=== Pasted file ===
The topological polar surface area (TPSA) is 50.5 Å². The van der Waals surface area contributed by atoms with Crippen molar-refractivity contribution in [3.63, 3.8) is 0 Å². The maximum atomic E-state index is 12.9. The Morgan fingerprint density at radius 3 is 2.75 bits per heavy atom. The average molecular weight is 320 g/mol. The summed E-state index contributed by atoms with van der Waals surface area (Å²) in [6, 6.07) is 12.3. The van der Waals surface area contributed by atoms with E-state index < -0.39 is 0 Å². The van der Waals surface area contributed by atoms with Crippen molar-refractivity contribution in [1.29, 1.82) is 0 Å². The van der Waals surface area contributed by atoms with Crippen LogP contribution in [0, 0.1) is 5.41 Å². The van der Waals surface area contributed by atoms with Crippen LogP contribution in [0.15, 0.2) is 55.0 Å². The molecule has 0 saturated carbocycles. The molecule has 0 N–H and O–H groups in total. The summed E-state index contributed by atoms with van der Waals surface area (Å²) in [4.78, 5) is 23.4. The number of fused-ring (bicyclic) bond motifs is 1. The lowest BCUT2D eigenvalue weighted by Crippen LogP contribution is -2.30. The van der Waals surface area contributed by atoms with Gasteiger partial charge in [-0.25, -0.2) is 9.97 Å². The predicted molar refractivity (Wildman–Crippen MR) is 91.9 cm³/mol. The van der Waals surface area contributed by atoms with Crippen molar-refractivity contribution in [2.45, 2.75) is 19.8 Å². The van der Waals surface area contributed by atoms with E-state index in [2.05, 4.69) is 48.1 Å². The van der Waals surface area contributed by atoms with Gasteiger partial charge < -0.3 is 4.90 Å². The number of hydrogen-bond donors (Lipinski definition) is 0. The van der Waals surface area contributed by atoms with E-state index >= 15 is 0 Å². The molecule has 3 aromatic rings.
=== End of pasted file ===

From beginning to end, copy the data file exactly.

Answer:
The topological polar surface area (TPSA) is 50.5 Å². The van der Waals surface area contributed by atoms with Crippen molar-refractivity contribution in [3.63, 3.8) is 0 Å². The maximum atomic E-state index is 12.9. The Morgan fingerprint density at radius 3 is 2.75 bits per heavy atom. The average molecular weight is 320 g/mol. The summed E-state index contributed by atoms with van der Waals surface area (Å²) in [6, 6.07) is 12.3. The van der Waals surface area contributed by atoms with E-state index < -0.39 is 0 Å². The van der Waals surface area contributed by atoms with Crippen molar-refractivity contribution in [1.29, 1.82) is 0 Å². The van der Waals surface area contributed by atoms with Crippen LogP contribution in [0, 0.1) is 5.41 Å². The van der Waals surface area contributed by atoms with Crippen LogP contribution in [0.15, 0.2) is 55.0 Å². The molecule has 0 saturated carbocycles. The molecule has 0 N–H and O–H groups in total. The summed E-state index contributed by atoms with van der Waals surface area (Å²) in [4.78, 5) is 23.4. The number of fused-ring (bicyclic) bond motifs is 1. The lowest BCUT2D eigenvalue weighted by Crippen LogP contribution is -2.30. The van der Waals surface area contributed by atoms with Gasteiger partial charge in [-0.25, -0.2) is 9.97 Å². The predicted molar refractivity (Wildman–Crippen MR) is 91.9 cm³/mol. The van der Waals surface area contributed by atoms with Crippen molar-refractivity contribution in [2.45, 2.75) is 19.8 Å². The van der Waals surface area contributed by atoms with E-state index in [2.05, 4.69) is 48.1 Å². The van der Waals surface area contributed by atoms with Gasteiger partial charge < -0.3 is 4.90 Å². The number of hydrogen-bond donors (Lipinski definition) is 0. The van der Waals surface area contributed by atoms with E-state index >= 15 is 0 Å². The molecule has 3 aromatic rings.